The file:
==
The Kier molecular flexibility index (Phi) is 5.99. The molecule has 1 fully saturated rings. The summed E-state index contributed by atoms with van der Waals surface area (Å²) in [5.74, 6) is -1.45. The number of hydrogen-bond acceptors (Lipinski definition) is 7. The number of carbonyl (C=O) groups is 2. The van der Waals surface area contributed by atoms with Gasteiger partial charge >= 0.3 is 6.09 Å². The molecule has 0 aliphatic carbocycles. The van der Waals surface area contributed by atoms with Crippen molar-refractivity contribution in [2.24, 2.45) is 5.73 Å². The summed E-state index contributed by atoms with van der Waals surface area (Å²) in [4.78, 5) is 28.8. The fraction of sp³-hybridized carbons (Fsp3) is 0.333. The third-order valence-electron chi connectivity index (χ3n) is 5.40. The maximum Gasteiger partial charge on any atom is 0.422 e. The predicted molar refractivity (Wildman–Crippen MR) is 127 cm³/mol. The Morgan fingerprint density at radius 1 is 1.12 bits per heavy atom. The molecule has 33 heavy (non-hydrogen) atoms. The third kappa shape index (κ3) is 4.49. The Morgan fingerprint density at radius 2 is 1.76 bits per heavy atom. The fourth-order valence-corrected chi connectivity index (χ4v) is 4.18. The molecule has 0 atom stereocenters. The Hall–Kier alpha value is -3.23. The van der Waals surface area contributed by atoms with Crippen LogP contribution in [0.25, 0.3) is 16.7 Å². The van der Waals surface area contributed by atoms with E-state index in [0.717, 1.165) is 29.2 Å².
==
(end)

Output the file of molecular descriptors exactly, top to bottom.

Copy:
The Kier molecular flexibility index (Phi) is 5.99. The molecule has 1 fully saturated rings. The summed E-state index contributed by atoms with van der Waals surface area (Å²) in [5.74, 6) is -1.45. The number of hydrogen-bond acceptors (Lipinski definition) is 7. The number of carbonyl (C=O) groups is 2. The van der Waals surface area contributed by atoms with Gasteiger partial charge >= 0.3 is 6.09 Å². The molecule has 0 aliphatic carbocycles. The van der Waals surface area contributed by atoms with Crippen molar-refractivity contribution in [2.24, 2.45) is 5.73 Å². The summed E-state index contributed by atoms with van der Waals surface area (Å²) in [4.78, 5) is 28.8. The fraction of sp³-hybridized carbons (Fsp3) is 0.333. The third-order valence-electron chi connectivity index (χ3n) is 5.40. The maximum Gasteiger partial charge on any atom is 0.422 e. The predicted molar refractivity (Wildman–Crippen MR) is 127 cm³/mol. The Morgan fingerprint density at radius 1 is 1.12 bits per heavy atom. The molecule has 33 heavy (non-hydrogen) atoms. The third kappa shape index (κ3) is 4.49. The Morgan fingerprint density at radius 2 is 1.76 bits per heavy atom. The fourth-order valence-corrected chi connectivity index (χ4v) is 4.18. The molecule has 0 atom stereocenters. The Hall–Kier alpha value is -3.23. The van der Waals surface area contributed by atoms with Crippen LogP contribution in [0.25, 0.3) is 16.7 Å². The van der Waals surface area contributed by atoms with E-state index in [0.717, 1.165) is 29.2 Å².